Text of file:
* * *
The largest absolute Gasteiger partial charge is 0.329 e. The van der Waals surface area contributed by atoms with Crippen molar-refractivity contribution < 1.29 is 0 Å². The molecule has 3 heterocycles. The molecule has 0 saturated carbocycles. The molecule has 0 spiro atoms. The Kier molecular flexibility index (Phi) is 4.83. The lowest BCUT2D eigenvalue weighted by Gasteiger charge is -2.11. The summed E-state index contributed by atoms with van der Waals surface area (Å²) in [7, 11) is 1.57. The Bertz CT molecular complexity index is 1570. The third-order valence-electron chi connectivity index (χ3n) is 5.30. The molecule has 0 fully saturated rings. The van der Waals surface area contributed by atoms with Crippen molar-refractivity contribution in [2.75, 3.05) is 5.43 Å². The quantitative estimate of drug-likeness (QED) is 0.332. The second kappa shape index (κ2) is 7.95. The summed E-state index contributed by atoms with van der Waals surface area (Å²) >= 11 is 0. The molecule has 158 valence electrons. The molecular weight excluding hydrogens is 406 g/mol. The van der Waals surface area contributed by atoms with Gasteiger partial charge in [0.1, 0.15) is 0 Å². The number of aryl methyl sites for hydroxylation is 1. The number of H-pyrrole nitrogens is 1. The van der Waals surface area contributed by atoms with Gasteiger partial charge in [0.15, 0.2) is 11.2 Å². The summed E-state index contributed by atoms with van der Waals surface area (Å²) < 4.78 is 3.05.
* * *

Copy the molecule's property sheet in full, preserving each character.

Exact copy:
The largest absolute Gasteiger partial charge is 0.329 e. The van der Waals surface area contributed by atoms with Crippen molar-refractivity contribution < 1.29 is 0 Å². The molecule has 3 heterocycles. The molecule has 0 saturated carbocycles. The molecule has 0 spiro atoms. The Kier molecular flexibility index (Phi) is 4.83. The lowest BCUT2D eigenvalue weighted by Gasteiger charge is -2.11. The summed E-state index contributed by atoms with van der Waals surface area (Å²) in [7, 11) is 1.57. The Bertz CT molecular complexity index is 1570. The third-order valence-electron chi connectivity index (χ3n) is 5.30. The molecule has 0 fully saturated rings. The van der Waals surface area contributed by atoms with Crippen molar-refractivity contribution in [2.75, 3.05) is 5.43 Å². The quantitative estimate of drug-likeness (QED) is 0.332. The second kappa shape index (κ2) is 7.95. The summed E-state index contributed by atoms with van der Waals surface area (Å²) >= 11 is 0. The molecule has 158 valence electrons. The molecular weight excluding hydrogens is 406 g/mol. The van der Waals surface area contributed by atoms with Gasteiger partial charge in [0.1, 0.15) is 0 Å². The number of aryl methyl sites for hydroxylation is 1. The number of H-pyrrole nitrogens is 1. The van der Waals surface area contributed by atoms with Gasteiger partial charge in [0.15, 0.2) is 11.2 Å². The summed E-state index contributed by atoms with van der Waals surface area (Å²) < 4.78 is 3.05.